I spoke about my friend yesterday who passed away now almost 26 years ago. He was a good egg to borrow from my mother-in-law. My favorite memory was him and his then-girlfriend, his brother and his brother’s wife, my wife, and I canoeing on the Blue River in Indiana near Cincinnati. You would put into the river, canoe down for the afternoon, and then they would bus you back to your car. We packed lunch and canoes all day down the river. We had fun floating and talking. We also had fun racing, trying to move our kayaks faster and faster. It was one of those days that was special. You remember days like that forever, and I still do, as does my wife.
I realize looking back that I have lost many friends over the years. I have lost family members as well—each of the losses put into a different box in my heart. Sometimes, because the tables are not sealed, the wrong movement will pour the contents of the box into my heart. It does not hurt as much now to think about my grandfather being gone. It still hurts a bit, but not as much as it did. I can generally review the memories and nearly put the box back quickly. Yesterday I found an old Seattle newspaper article from my friend. That was a little harder to shake off. The memories that I hadn’t thought about for many years began to flow again, and it made me sad.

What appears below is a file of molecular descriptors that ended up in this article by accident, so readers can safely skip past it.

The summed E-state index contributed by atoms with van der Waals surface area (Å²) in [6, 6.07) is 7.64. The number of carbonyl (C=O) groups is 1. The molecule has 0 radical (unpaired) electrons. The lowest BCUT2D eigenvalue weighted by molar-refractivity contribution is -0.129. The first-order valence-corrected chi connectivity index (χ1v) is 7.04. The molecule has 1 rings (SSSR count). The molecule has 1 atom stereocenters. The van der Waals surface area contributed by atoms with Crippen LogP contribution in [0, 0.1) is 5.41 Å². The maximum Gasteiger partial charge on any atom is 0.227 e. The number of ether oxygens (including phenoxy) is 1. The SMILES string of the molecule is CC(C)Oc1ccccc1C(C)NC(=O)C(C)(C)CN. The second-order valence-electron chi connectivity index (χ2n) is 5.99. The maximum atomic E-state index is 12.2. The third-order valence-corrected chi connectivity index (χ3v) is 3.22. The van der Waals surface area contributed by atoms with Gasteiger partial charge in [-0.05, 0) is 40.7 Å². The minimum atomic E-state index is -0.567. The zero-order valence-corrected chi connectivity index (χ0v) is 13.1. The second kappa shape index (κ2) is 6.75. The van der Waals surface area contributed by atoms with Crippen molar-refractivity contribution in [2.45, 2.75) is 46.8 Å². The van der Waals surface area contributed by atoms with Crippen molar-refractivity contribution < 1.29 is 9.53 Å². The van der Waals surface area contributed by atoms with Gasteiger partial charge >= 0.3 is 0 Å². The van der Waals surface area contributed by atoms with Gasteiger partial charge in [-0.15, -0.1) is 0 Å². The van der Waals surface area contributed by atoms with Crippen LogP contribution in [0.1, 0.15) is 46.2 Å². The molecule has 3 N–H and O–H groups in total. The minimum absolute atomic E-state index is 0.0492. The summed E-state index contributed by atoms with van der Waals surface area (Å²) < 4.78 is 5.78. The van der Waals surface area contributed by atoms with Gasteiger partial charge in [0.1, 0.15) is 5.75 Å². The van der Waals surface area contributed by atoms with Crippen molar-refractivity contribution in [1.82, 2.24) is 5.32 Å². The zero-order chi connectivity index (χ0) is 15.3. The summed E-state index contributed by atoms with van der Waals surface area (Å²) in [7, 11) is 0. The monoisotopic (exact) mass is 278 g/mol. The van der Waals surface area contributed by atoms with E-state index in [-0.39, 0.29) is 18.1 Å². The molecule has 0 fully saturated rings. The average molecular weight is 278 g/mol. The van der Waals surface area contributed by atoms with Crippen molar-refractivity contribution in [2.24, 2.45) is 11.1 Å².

But the reality for us as humans is that we carry on what was. We are the vessel that continues those who were with us in the past. We are the memories in our little heart boxes. It is, I know harder, the more boxes you have. I know that as I knocked over a table yesterday. Today I’ve gotten the memories contained, the sadness isn’t flowing, but I also had to reach up and put the memory box back into its shelf in my heart. For a moment in opening my inner door, I found myself remembering all the boxes. Each one of those boxes represents a person who reached out and connected with me—friends, family, teachers, each of them a box in my heart of memories and thoughts. I gently closed the door and smiled; life brings us sad and happy things.
I remember the happy ones today!
This work is Copyright DocAndersen. Any resemblance to people real or fictional in this piece is accidental (unless explicitly mentioned by name.)